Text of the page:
Author Topic: Dark Enlightenment: The Neoreactionary Movement  (Read 5937 times)

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Offline Witchyjoshy

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Re: Dark Enlightenment: The Neoreactionary Movement
« Reply #15 on: June 21, 2014, 01:24:19 am »
Besides, these guys are not true Sith. There is a thing called the Rule of Two.

Eh, Rule of Two got abolished soon after Palpatine died.
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Offline RavynousHunter

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Re: Dark Enlightenment: The Neoreactionary Movement
« Reply #16 on: June 21, 2014, 08:51:49 am »
Besides, it was more like Suggestion of Two, anyways.  They can always just, ya know, break the damned rules.
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Offline Witchyjoshy

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Re: Dark Enlightenment: The Neoreactionary Movement
« Reply #17 on: June 21, 2014, 01:26:41 pm »
Besides, it was more like Suggestion of Two, anyways.  They can always just, ya know, break the damned rules.

Palpatine hated the idea of doing it, but he wasn't above pretending to break it to train useful but disposable allies.

Then again, in the now-defunct EU, Sith actually started seeing each other as brothers instead of just rivals they were forced to work with.  (They were still rivals but were less likely to stab each other in the back)

Incidentally, I almost misread the topic title as "The Necromancer Movement."
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Offline Askold

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Re: Dark Enlightenment: The Neoreactionary Movement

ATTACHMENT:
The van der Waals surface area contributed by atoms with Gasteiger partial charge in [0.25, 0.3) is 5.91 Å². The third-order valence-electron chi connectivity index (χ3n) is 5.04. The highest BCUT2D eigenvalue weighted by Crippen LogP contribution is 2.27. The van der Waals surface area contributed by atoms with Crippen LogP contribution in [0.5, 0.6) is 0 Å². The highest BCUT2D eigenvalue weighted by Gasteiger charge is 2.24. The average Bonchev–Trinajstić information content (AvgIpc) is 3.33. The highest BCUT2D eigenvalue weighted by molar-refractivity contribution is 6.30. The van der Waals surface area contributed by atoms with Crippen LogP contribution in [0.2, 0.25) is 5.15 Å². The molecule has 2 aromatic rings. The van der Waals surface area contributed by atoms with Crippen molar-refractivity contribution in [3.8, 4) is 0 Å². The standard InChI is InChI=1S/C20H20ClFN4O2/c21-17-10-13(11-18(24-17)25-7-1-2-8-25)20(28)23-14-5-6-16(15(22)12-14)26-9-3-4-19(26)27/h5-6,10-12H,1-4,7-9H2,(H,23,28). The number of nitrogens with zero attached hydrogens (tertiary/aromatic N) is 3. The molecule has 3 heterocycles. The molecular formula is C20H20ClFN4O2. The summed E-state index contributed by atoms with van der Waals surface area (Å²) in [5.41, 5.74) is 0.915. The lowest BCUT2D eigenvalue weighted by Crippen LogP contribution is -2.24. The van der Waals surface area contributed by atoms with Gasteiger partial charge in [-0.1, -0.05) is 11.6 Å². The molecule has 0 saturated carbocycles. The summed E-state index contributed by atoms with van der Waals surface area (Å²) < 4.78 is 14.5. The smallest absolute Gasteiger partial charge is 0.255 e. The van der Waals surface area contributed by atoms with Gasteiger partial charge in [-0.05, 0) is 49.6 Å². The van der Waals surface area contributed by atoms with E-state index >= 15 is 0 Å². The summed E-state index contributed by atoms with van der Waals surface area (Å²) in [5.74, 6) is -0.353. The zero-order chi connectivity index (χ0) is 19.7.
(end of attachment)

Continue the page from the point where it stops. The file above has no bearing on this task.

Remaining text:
« Reply #18 on: June 21, 2014, 02:28:46 pm »
Palpatine went as close to breaking the rule as he could. He had several trainees, apprentices and lackeys who were force user but claimed that this did not make them sith since he didn't teach them everything about the sith and therefore they weren't "officially sith."

Besides, "True Sith" is hard to define. The sith and the jedi have destroyed each other completely or nearly completely several times in the old non-canon Star wars setting and both organisations have been reborn from the members of the winning side.

Which reminds me: Most of the stuff about the history of Sith is now non-canon. Unless the new movies and new material mentions the history of the sith again we only have what little Palpatine and Joda talked about the in the prequel trilogy. ("Always there are two, a master and an apprentice" or something like that was mentioned so I assume that the rule of two is still canon. Or at least implied.)
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Offline Ultimate Paragon

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Re: Dark Enlightenment: The Neoreactionary Movement
« Reply #19 on: June 21, 2014, 02:38:14 pm »
Was the EU ever really canon in the first place?  I always thought it was more "soft canon".

Offline dpareja

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Re: Dark Enlightenment: The Neoreactionary Movement
« Reply #20 on: June 21, 2014, 03:06:35 pm »
Was the EU ever really canon in the first place?  I always thought it was more "soft canon".